OBAMA: Well, look. I think that the Republican Party made a calculated decision, a political decision, that they would not support whatever we did. Alright? There was a quote by a well-known Republican senator who said, "This is gonna be Obama's Waterloo. This is gonna, we're gonna bring him down, just the same way that we brought down Bill Clinton, by making sure that health care fails." And I think that's unfortunate because when you actually look at the bill itself, it incorporates all sorts of Republican ideas. I mean a lot of commentators have said, you know, this is sort of similar to the bill that Mitt Romney, the Republican governor and now presidential candidate, passed in Massachusetts. A lot of the ideas in terms of the exchange, just being able to pool and improve the purchasing power of individuals in the insurance market. That originated from the Heritage Foundation and-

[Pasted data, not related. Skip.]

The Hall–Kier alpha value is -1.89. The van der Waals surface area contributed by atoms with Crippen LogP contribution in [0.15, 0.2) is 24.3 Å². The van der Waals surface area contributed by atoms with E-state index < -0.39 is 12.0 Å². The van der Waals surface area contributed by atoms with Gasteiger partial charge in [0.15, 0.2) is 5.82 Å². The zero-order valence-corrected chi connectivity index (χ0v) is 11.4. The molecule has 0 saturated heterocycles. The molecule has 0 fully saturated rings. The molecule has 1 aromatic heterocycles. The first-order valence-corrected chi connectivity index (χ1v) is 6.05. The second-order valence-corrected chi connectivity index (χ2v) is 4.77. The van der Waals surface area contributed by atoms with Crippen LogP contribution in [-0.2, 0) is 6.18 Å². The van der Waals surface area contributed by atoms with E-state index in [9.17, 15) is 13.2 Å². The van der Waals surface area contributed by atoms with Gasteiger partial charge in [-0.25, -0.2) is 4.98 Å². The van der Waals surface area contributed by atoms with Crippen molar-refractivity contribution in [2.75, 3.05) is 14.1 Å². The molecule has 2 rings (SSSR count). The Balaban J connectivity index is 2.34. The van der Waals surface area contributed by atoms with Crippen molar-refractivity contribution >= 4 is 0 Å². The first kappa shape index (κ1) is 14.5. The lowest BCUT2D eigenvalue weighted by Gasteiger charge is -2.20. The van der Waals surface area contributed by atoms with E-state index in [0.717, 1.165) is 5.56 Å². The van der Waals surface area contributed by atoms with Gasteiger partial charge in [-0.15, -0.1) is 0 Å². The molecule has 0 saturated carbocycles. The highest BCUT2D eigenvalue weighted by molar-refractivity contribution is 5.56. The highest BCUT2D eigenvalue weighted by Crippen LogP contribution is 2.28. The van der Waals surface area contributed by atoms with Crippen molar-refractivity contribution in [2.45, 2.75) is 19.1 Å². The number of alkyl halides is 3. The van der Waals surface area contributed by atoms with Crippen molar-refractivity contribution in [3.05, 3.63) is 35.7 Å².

LAUER: So you're saying it's all politics.

OBAMA: Well-

LAUER: It's, it's not about the inner workings of the bill, it's all politics.

OBAMA: I will say that, that any objective observer looking at this bill would say that this is a middle of the road, centrist approach to providing coverage to people and making sure that we are also reducing costs. I am frustrated that Republicans who I think had an opportunity to help shape this bill declined that opportunity. That's not to say that on specific provisions there might be legitimate concerns that they had, philosophical concerns that they had. Some of them I think sincerely believed that we should do more on, you know, this aspect of the bill or that aspect of the bill. But the overall architecture of it was actually something that was, was right down the middle.

[On screen headline: "Today Exclusive, Health Care: Not One Republican Vote"]

LAUER: Daniel Henninger, who's the deputy editorial page editor at the Wall Street Journal had an interesting take on it, Mr. President. He said "If you produce a bill that even Olympia Snowe of Maine cannot vote for, you have not produced legislation for the generations, you've produced once-in-a-lifetime legislation that no Republican, from any constituency across America, can vote for." What's your response to that?